1221 SW 4th Ave. Suite 210, Portland, OR 97204
Portland is experiencing growing pains. We have an incredible parks system, well-respected public schools, a strong business community, and each neighborhood in our city has its own unique character. The rest of the country has taken notice, and we have thousands of new Portlanders to show for it. On the one hand, our increased population means that we have attracted impressive talent that enhances our economy and universities, as well as our culinary and artistic communities. Our quality of life and corresponding prominence on the national stage are great for Portlanders. On the other hand, growth means that our housing market is stretched thin.
Portland will continue to grow over the next 20 years. We anticipate that 260,000 new residents will join the 620,000 Portlanders who live here today. Absent a significant increase in supply, that population growth will continue to drive up the cost of housing. This is a huge problem, especially for the most vulnerable people in our community.
Thousands of families are forced to move every year because of rent increases, and sometimes more than once. For example, consider a family that will have to move out when their rent increases from $800 dollars to $1,400. A family facing such a steep increase may not be able to afford to rent a new apartment in the same school district, so they need to pull their kids out of school, putting them behind.
Currently, tens of thousands of Portlanders spend at least 30% of their income on rent. When a family pays more than 30% of their income on housing, they don’t have enough left over to afford other necessities like food, clothes, and medical expenses. In the city budget this year, Council made a significant commitment to housing with $29 million in new investments in housing and homeless services. And now, we are taking action on more strategies to address homelessness as well as the need for affordable housing.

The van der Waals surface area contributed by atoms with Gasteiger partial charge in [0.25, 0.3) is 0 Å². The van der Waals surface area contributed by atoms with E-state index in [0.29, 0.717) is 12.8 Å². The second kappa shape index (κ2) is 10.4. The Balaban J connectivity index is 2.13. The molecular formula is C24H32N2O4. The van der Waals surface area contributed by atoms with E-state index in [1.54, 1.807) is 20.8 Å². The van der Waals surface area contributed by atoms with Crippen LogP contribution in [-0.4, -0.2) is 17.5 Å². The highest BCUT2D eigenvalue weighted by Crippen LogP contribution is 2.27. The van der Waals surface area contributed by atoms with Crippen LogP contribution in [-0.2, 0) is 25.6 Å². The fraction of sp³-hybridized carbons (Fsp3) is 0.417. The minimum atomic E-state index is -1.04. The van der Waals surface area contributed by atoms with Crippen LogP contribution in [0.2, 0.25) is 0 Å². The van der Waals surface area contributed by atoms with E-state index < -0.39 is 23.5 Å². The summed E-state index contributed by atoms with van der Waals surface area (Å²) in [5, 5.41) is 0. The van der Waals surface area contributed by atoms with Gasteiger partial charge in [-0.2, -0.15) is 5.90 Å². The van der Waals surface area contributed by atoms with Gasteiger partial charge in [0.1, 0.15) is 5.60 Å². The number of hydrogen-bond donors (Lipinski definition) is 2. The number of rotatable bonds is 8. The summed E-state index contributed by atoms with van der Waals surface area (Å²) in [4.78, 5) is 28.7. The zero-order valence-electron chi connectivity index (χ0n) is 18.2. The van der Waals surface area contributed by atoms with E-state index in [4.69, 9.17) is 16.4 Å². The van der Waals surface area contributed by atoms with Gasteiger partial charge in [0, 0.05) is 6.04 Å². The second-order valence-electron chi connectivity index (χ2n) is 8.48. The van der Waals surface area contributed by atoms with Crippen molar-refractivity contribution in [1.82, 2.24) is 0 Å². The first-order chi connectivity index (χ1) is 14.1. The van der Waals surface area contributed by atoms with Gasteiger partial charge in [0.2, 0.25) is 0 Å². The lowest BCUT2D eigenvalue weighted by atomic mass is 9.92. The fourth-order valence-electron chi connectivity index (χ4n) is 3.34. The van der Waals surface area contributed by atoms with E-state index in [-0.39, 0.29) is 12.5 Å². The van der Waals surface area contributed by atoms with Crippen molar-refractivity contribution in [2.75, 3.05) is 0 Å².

Last week, Council took a historic step and partnered with Multnomah County to create the Joint Office for Homeless Services. The agreement, which transfers existing City and County programs that address homelessness to the Joint Office, establishes a baseline funding commitment of $15 million a year each from the City and the County. By combining City and County resources and knowledge, we should be able to work more efficiently to help the 4,000 people who sleep on our streets each night.
I am excited about the potential success of this historic partnership. However, I’m concerned that, based on the City’s budget this year, we are $3.5 million short of our $15 million commitment. To address this funding gap, I have proposed a Council work session in the fall to discuss strategies, and I am confident that we will prioritize resources for this important need.
Yesterday, Council adopted a Construction Excise Tax (CET) on commercial and residential development as an additional revenue source for affordable housing for families who earn below 60% median family income (MFI). For years, we’ve been preempted by the Legislature from enacting construction excise taxes. This has been unfortunate since development has costs, and a construction excise tax can be a logical revenue source to help us pay for those costs. Thanks to the Legislature’s action earlier this year, we now have this tool in our toolbox, and I’m glad that’s the case. If this tax had been in place for the past five years, the Housing Bureau estimates that the CET would have raised about $8 million. Taking this step now will help prevent the continued displacement of low income families and people of color from our city.
I have heard loud and clear that Portlanders are feeling the effects of our tight housing market and that significant commitments from your government are important to you. Together, these actions demonstrate City Council’s commitment to addressing the housing crisis, and I’m proud to support them.